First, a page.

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What do people appreciate in physicians’ communication?: an international study with focus groups using videotaped medical consultations

Research output: Contribution to Journal/MagazineJournal articlepeer-review

  • Maria A. Mazzi
  • Michela Rimondini
  • Myriam Deveugele
  • Christa Zimmermann
  • Francesca Moretti
  • Liesbeth van Vliet
  • Giuseppe Deledda
  • Ian Fletcher
  • Jozien Bensing
<mark>Journal publication date</mark>10/2015
<mark>Journal</mark>Health Expectations
Issue number5
Number of pages12
Pages (from-to)1215-1226
Publication StatusPublished
Early online date25/06/13
<mark>Original language</mark>English


Background The literature shows that the quality of communication is usually determined from a professional perspective. Patients or lay people are seldom involved in the development of quality indicators or communication.
Objective To give voice to the lay people perspective on what constitutes
‘good communication’ by evoking their reactions to variations in physician communication.
Design Lay people from four different countries watched the same videotaped standardized medical encounters and discussed their preferences in gender-specific focus groups who were balanced in age groups.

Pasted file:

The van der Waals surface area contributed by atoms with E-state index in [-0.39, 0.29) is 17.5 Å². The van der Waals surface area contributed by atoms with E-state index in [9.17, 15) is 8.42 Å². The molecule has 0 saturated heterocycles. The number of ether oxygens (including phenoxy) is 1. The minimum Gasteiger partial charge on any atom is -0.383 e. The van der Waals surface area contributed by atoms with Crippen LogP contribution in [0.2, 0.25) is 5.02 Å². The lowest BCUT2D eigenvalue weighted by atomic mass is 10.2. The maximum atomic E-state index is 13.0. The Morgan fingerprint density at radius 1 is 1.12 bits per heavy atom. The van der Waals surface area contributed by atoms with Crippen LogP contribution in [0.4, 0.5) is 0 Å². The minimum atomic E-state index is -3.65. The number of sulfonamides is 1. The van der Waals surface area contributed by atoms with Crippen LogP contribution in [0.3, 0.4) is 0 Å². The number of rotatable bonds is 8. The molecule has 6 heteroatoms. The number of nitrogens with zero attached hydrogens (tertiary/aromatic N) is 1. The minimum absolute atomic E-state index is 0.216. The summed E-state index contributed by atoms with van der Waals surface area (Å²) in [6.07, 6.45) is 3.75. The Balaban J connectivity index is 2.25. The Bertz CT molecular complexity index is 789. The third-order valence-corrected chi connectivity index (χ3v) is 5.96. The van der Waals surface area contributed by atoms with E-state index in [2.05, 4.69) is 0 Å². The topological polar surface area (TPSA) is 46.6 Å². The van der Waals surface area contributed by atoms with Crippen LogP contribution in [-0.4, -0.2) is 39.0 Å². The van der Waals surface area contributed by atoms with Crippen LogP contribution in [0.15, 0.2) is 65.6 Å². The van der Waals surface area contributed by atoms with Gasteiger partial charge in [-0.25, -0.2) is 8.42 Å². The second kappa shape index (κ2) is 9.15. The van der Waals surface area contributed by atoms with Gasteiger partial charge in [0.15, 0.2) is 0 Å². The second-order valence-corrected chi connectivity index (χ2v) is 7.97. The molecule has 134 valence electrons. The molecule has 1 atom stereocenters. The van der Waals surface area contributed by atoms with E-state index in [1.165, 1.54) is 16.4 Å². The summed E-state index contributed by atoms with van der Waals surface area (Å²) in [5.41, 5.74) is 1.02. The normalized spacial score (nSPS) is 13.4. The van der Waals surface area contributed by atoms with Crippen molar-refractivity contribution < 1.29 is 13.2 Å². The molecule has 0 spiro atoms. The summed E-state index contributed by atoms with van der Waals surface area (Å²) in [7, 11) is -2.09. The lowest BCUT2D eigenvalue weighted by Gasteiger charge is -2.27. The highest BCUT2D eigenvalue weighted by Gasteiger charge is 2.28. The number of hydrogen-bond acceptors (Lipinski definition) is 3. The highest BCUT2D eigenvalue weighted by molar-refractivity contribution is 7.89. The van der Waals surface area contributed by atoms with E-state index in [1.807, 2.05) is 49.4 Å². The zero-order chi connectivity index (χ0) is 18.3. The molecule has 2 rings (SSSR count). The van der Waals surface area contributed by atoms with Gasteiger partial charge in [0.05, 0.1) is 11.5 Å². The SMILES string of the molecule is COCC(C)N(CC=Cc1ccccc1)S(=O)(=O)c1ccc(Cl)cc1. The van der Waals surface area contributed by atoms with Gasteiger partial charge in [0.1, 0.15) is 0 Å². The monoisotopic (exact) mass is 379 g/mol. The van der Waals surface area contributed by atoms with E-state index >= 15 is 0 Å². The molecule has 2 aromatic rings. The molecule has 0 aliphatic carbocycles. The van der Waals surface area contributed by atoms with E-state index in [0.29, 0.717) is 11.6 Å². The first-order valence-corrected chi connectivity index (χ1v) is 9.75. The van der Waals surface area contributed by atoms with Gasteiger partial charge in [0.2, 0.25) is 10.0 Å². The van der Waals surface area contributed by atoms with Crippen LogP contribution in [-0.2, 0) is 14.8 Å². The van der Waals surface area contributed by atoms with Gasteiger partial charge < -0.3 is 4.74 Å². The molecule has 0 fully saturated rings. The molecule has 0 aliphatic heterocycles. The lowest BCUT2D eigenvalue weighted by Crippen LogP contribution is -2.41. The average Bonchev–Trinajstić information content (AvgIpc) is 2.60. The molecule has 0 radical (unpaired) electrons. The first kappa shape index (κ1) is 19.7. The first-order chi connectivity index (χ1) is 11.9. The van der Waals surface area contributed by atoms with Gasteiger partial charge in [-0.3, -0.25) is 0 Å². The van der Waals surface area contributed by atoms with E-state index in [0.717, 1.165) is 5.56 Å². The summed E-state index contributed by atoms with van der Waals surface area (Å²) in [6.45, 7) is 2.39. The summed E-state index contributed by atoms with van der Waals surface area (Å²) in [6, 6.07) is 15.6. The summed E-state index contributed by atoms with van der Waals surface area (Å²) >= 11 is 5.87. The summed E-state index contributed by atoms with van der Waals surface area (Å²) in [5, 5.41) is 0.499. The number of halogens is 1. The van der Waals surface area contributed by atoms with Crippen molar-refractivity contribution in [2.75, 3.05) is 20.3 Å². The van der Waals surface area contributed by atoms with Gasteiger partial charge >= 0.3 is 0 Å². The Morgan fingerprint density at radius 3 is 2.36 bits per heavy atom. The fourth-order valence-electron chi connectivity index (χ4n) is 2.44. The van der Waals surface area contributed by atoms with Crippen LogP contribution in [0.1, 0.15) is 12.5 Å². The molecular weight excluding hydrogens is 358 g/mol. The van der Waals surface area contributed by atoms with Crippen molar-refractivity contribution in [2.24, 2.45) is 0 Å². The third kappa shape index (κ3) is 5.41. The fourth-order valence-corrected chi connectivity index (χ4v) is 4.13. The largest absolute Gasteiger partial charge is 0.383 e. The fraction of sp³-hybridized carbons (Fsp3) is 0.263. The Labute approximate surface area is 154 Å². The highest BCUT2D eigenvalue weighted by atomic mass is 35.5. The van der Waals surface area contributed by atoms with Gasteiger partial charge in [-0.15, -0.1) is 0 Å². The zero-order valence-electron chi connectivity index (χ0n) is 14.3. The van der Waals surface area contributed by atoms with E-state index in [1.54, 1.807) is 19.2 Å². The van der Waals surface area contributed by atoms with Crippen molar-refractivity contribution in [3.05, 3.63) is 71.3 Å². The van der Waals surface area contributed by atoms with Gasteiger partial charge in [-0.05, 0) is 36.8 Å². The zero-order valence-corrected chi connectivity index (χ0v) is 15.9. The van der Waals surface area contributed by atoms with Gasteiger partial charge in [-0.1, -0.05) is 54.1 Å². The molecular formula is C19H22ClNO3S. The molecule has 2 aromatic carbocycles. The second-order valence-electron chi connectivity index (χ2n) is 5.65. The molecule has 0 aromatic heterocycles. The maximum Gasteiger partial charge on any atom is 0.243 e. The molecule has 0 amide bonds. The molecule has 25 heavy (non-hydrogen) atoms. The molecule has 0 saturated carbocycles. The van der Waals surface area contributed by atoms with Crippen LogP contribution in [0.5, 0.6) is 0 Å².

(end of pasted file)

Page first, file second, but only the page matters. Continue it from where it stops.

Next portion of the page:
Setting and participants Two hundred and fifty-nine lay people (64 NL, 72 IT, 75 UK and 48 BE) distributed over 35 focus groups of 6–8 persons each.
Main variables studied Comments on doctors’ behaviours were classified by the GULiVer framework in terms of contents and preferences.
Results Participants prevalently discussed ‘task-oriented expressions’
(39%: competency, self-confident, providing solutions), ‘affective oriented/emotional expressions’ (25%: empathy, listening, reassuring) and ‘process-oriented expressions’ (23%: flexibility, summarizing, verifying). ‘Showing an affective attitude’ was most appreciated (positive percentage within category: 93%, particularly facilitations and inviting attitude), followed by ‘providing solution’ (85%). Among disfavoured behaviour, repetitions (88%), ‘writing and reading’ (54%) and asking permission (42%) were found.
Conclusions Although an affective attitude is appreciated by nearly everybody, people may vary widely in their communication needs and preferences: what is ‘good communication’ for one person may be disliked or even a source of irritation for another. A physician should be flexible and capable of adapting the consultation to the different needs of different patients. This challenges the
idea of general communication guidelines.